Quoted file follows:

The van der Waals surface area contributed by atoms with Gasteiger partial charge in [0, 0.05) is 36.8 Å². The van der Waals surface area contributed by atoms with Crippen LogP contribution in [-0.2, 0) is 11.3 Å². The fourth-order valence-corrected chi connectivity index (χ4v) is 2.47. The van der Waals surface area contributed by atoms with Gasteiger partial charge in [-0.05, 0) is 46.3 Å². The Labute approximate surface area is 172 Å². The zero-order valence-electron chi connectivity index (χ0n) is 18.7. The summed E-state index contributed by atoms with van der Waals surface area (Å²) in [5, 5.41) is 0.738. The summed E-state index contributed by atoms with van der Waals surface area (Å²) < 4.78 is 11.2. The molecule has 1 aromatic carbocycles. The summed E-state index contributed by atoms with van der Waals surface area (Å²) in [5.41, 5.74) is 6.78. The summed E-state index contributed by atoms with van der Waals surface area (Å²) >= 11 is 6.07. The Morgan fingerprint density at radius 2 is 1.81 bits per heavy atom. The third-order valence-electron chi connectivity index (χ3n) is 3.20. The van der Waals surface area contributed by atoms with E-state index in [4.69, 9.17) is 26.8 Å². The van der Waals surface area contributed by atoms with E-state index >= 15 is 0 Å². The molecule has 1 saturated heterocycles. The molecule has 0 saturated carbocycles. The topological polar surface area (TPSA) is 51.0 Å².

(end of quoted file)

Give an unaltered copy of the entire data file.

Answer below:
The van der Waals surface area contributed by atoms with Gasteiger partial charge in [0, 0.05) is 36.8 Å². The van der Waals surface area contributed by atoms with Crippen LogP contribution in [-0.2, 0) is 11.3 Å². The fourth-order valence-corrected chi connectivity index (χ4v) is 2.47. The van der Waals surface area contributed by atoms with Gasteiger partial charge in [-0.05, 0) is 46.3 Å². The Labute approximate surface area is 172 Å². The zero-order valence-electron chi connectivity index (χ0n) is 18.7. The summed E-state index contributed by atoms with van der Waals surface area (Å²) in [5, 5.41) is 0.738. The summed E-state index contributed by atoms with van der Waals surface area (Å²) < 4.78 is 11.2. The molecule has 1 aromatic carbocycles. The summed E-state index contributed by atoms with van der Waals surface area (Å²) in [5.41, 5.74) is 6.78. The summed E-state index contributed by atoms with van der Waals surface area (Å²) >= 11 is 6.07. The Morgan fingerprint density at radius 2 is 1.81 bits per heavy atom. The third-order valence-electron chi connectivity index (χ3n) is 3.20. The van der Waals surface area contributed by atoms with E-state index in [4.69, 9.17) is 26.8 Å². The van der Waals surface area contributed by atoms with E-state index >= 15 is 0 Å². The molecule has 1 saturated heterocycles. The molecule has 0 saturated carbocycles. The topological polar surface area (TPSA) is 51.0 Å².